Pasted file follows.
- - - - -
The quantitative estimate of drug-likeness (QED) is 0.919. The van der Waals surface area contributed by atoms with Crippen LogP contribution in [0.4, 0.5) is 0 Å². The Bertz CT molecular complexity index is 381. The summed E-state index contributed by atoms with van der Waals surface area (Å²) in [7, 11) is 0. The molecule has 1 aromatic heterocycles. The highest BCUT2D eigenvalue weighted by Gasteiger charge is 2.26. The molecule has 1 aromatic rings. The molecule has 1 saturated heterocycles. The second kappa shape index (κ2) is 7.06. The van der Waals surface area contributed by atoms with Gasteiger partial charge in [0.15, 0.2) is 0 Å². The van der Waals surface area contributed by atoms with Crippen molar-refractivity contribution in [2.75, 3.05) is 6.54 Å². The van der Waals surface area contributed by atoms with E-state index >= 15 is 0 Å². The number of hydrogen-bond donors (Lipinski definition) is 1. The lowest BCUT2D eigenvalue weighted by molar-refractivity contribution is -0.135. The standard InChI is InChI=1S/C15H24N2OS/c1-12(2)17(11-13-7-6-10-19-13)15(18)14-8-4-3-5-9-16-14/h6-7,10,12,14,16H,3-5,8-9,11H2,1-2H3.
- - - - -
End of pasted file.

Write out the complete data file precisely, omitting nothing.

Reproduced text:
The quantitative estimate of drug-likeness (QED) is 0.919. The van der Waals surface area contributed by atoms with Crippen LogP contribution in [0.4, 0.5) is 0 Å². The Bertz CT molecular complexity index is 381. The summed E-state index contributed by atoms with van der Waals surface area (Å²) in [7, 11) is 0. The molecule has 1 aromatic heterocycles. The highest BCUT2D eigenvalue weighted by Gasteiger charge is 2.26. The molecule has 1 aromatic rings. The molecule has 1 saturated heterocycles. The second kappa shape index (κ2) is 7.06. The van der Waals surface area contributed by atoms with Gasteiger partial charge in [0.15, 0.2) is 0 Å². The van der Waals surface area contributed by atoms with Crippen molar-refractivity contribution in [2.75, 3.05) is 6.54 Å². The van der Waals surface area contributed by atoms with E-state index >= 15 is 0 Å². The number of hydrogen-bond donors (Lipinski definition) is 1. The lowest BCUT2D eigenvalue weighted by molar-refractivity contribution is -0.135. The standard InChI is InChI=1S/C15H24N2OS/c1-12(2)17(11-13-7-6-10-19-13)15(18)14-8-4-3-5-9-16-14/h6-7,10,12,14,16H,3-5,8-9,11H2,1-2H3.